Grosso outlines broad approach to education reform

By Michael Alison Chandler, Washington Post, January 15, 2015

D.C. Council member David Grosso (I- At large), the newly appointed chairman of the education committee, outlined a broad approach to education reform this week, involving every agency in the city to help prepare students to learn.

“It’s one thing to say to the teacher, ‘It’s your responsibility to teach, and I think it is. It’s another thing to say to the whole city, ‘It’s our responsibility to put those children into a position where they can learn and they can engage,’” he told a room full of education advocates during an open house Wednesday organized to mark the start of the newly configured committee.

Grosso told the group that when he was 14 years old, his parents got divorced, and his grades in school dropped dramatically. “I was distracted. I had stuff that was going on in my head that needed to be cleared up,” he said.

He asked the group to imagine the difficulties that many students in the District, who live in poverty, experience and the barriers to clearing their minds enough to think about what’s happening in the classroom.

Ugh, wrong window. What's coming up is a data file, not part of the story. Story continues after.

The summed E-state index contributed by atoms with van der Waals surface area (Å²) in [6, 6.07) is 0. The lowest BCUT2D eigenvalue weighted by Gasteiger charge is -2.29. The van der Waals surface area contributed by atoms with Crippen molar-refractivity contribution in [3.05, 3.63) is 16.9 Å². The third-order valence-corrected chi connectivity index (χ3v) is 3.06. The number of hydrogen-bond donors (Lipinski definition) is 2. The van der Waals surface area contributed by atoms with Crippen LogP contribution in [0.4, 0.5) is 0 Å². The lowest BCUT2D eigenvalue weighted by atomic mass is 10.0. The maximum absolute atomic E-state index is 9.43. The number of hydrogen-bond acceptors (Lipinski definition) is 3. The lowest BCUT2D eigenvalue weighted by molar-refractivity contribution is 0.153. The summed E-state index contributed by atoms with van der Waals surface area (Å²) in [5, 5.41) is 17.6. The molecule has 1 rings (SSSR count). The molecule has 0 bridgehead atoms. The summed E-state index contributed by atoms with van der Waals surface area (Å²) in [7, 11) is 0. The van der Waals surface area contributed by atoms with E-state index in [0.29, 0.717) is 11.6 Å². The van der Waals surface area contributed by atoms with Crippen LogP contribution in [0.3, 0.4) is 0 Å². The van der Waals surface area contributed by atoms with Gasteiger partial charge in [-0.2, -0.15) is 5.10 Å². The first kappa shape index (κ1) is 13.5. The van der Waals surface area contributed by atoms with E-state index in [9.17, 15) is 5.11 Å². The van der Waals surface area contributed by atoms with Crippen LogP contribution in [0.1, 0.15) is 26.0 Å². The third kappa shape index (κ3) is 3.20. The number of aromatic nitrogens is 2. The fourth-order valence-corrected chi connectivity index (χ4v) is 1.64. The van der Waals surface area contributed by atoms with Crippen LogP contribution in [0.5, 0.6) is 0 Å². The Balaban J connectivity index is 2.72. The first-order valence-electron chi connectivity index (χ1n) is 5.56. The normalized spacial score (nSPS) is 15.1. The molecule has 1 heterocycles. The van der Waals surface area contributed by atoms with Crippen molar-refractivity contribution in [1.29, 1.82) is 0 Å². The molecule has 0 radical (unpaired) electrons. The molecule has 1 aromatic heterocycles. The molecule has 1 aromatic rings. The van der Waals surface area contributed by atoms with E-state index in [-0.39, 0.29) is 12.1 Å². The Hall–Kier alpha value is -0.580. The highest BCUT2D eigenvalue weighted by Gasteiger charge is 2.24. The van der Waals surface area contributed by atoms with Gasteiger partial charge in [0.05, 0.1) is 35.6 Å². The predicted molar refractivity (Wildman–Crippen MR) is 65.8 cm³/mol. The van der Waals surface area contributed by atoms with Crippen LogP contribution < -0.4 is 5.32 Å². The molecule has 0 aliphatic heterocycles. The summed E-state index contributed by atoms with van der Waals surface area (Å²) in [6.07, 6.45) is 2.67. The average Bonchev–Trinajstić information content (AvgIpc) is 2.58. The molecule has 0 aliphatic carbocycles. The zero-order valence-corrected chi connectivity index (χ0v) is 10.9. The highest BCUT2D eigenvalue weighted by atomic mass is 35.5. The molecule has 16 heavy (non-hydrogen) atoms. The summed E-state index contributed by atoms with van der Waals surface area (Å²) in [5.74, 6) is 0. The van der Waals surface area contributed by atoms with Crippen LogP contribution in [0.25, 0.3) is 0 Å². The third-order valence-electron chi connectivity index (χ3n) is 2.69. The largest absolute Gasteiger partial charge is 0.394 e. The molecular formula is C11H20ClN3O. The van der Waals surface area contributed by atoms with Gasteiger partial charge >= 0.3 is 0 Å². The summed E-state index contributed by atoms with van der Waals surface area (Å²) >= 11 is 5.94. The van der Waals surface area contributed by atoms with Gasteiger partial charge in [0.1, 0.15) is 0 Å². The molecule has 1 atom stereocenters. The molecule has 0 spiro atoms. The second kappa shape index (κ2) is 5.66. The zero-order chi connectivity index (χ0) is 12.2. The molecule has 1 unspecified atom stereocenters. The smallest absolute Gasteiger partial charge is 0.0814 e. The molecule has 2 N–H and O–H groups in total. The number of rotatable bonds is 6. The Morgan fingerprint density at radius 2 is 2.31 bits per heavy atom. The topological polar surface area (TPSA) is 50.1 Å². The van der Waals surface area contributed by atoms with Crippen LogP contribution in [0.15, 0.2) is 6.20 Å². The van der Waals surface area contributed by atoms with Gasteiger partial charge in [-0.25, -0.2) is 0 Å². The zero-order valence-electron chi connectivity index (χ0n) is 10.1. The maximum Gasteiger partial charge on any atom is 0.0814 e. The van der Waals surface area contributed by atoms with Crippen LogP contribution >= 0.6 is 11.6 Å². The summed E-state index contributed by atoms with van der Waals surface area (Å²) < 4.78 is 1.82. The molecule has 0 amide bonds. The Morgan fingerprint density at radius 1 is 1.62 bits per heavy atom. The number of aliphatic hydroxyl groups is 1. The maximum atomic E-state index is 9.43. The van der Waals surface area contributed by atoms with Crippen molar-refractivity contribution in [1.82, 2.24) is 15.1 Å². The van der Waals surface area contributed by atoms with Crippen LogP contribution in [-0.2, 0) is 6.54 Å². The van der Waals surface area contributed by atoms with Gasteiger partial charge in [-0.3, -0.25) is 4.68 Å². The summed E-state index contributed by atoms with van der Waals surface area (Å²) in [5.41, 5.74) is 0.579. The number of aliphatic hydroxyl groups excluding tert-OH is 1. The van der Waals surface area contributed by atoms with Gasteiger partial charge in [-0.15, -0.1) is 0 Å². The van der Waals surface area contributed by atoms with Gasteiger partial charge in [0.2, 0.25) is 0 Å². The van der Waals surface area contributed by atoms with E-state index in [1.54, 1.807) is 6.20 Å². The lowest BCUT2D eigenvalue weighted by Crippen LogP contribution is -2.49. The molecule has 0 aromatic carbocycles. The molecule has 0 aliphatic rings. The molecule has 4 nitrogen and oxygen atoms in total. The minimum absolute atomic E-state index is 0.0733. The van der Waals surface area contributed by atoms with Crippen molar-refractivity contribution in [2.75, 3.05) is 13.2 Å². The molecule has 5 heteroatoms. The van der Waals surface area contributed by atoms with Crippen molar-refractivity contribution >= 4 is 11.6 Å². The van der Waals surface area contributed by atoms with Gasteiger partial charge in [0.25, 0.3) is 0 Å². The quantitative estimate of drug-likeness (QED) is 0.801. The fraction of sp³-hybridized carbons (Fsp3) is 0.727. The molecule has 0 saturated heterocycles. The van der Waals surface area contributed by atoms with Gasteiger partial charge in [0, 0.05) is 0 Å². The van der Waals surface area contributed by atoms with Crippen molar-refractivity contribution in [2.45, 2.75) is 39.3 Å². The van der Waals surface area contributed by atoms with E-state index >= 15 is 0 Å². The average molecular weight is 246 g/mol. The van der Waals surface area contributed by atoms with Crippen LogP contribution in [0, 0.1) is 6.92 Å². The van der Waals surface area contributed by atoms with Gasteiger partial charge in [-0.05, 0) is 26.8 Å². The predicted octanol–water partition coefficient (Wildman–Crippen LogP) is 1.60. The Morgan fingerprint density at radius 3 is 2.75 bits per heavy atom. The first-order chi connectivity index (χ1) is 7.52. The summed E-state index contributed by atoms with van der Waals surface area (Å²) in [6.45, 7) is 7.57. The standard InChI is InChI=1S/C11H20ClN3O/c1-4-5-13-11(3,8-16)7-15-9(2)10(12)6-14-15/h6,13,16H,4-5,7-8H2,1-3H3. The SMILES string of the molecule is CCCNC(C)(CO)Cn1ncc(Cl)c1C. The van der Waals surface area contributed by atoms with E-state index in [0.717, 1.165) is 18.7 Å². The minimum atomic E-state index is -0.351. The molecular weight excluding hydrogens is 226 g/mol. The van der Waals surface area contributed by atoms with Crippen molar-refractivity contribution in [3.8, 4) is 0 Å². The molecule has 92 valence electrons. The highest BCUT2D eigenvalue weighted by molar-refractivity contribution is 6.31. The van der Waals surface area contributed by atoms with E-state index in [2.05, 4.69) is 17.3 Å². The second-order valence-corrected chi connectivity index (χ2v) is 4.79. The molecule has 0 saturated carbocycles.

Grosso, elected in 2012, was a member of the two-year-old education committee under the chairmanship of David A. Catania (I-At large). Last month, he was appointed to take on the leadership role following Catania’s departure from the council.

He said the committee will play an oversight role and keep in mind the big picture of how different agencies — including the public libraries, the Department of Transportation, and Department of Health — can work together to improve opportunities for children.

Scores of people came to the event Wednesday afternoon, including city officials and advocates for early childhood education, the arts and adult education.

Grosso introduced his first bill earlier this week to ban suspension of pre-kindergarten children. It’s a bill he first introduced this summer that never came for a vote. It reflects a city-wide report that showed there were 181 out-of-school suspensions for 3- and 4-year-olds in the 2012-2013 school year.